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Special Issue Nutrition and Musculoskeletal Health

Musculoskeletal conditions include more than 150 conditions globally affecting the locomotor system, and it is estimated that they are the second largest contributor to disability worldwide. Many of these conditions increase with age, such as osteoporosis and associated fragility fractures, osteoarthritis, and sarcopenia. With age, the musculoskeletal system shows increased bone fragility, loss of cartilage resilience, loss of muscular mass and strength, and fat redistribution, leading to a decreased overall physical functioning [1].

Musculoskeletal conditions are, therefore, of great interest in geriatric medicine, since they are responsible for a large percentage of loss of autonomy and reduced ability to participate in social activities, with a major, negative impact on quality of life [2]. The loss of mobility and physical independence resulting from these conditions can be particularly devastating in the older population, also in terms of increased mortality rates [3, 4].

In view of the public health relevance that musculoskeletal conditions have in all regions of the world, WHO has proposed recently the Integrated Care for Older People (ICOPE) approach, which identifies the need to improve musculoskeletal function through a range of interventions, with nutrition and exercise as key components [5].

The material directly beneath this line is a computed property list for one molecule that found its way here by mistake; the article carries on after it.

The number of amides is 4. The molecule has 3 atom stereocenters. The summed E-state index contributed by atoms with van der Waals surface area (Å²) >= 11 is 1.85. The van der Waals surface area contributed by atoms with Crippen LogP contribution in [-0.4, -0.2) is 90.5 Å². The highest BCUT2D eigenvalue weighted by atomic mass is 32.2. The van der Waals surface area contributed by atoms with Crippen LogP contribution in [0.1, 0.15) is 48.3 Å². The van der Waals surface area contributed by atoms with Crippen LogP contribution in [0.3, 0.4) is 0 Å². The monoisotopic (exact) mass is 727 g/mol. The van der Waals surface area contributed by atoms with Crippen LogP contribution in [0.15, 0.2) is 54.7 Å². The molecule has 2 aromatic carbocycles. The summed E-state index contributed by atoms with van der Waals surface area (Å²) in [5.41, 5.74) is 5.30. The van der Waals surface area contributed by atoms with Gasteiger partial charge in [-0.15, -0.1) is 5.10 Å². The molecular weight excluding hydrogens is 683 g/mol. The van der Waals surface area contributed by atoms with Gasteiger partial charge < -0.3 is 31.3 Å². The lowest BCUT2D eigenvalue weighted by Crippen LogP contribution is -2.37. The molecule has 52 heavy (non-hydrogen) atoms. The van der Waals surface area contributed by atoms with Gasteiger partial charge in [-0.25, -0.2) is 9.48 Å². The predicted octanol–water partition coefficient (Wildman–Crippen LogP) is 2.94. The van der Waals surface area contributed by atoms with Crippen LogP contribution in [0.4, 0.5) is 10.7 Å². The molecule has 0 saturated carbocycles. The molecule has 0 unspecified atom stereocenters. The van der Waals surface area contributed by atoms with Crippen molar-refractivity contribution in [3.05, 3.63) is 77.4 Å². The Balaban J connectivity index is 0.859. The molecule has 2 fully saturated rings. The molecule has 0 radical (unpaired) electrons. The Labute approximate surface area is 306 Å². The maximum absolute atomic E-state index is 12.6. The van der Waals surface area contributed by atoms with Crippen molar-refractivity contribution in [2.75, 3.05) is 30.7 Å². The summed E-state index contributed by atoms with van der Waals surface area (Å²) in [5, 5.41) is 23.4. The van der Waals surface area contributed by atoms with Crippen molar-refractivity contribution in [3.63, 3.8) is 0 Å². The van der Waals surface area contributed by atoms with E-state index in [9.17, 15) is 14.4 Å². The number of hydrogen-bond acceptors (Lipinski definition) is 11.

In this special issue of Aging Clinical and Experimental Research, Prof. Jean-Yves Reginster and Dr. Nicola Veronese have collected the most recent clinical and research evidence on the nutritional interventions in the prevention and treatment of musculoskeletal diseases in the aged population. Many outstanding authors have brought to their manuscript a wealth of clinical experience and scientific expertise, and have provided state-of-the art knowledge in this field. I am confident that this special issue will prove to be an invaluable reference for our readers in their research and clinical work.

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Correspondence to Stefania Maggi.

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Maggi, S. Special Issue Nutrition and Musculoskeletal Health. Aging Clin Exp Res 31, 741 (2019). https://doi.org/10.1007/s40520-019-01226-2

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